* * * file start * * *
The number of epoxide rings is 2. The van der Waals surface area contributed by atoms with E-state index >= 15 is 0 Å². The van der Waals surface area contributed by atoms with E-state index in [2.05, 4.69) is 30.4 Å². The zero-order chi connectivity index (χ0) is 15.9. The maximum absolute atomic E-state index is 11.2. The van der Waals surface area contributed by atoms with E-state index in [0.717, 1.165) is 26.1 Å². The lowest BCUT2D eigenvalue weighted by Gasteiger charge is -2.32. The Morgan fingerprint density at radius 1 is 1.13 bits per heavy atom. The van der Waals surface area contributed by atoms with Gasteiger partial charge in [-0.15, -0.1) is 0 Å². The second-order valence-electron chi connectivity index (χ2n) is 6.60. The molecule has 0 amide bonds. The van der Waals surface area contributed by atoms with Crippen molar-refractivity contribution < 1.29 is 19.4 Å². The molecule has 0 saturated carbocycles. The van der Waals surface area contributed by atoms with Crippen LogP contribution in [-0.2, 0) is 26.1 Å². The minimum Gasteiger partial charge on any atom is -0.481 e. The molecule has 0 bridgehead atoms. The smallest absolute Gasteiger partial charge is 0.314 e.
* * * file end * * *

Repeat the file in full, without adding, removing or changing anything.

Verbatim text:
The number of epoxide rings is 2. The van der Waals surface area contributed by atoms with E-state index >= 15 is 0 Å². The van der Waals surface area contributed by atoms with E-state index in [2.05, 4.69) is 30.4 Å². The zero-order chi connectivity index (χ0) is 15.9. The maximum absolute atomic E-state index is 11.2. The van der Waals surface area contributed by atoms with E-state index in [0.717, 1.165) is 26.1 Å². The lowest BCUT2D eigenvalue weighted by Gasteiger charge is -2.32. The Morgan fingerprint density at radius 1 is 1.13 bits per heavy atom. The van der Waals surface area contributed by atoms with Gasteiger partial charge in [-0.15, -0.1) is 0 Å². The second-order valence-electron chi connectivity index (χ2n) is 6.60. The molecule has 0 amide bonds. The van der Waals surface area contributed by atoms with Crippen molar-refractivity contribution < 1.29 is 19.4 Å². The molecule has 0 saturated carbocycles. The van der Waals surface area contributed by atoms with Crippen LogP contribution in [-0.2, 0) is 26.1 Å². The minimum Gasteiger partial charge on any atom is -0.481 e. The molecule has 0 bridgehead atoms. The smallest absolute Gasteiger partial charge is 0.314 e.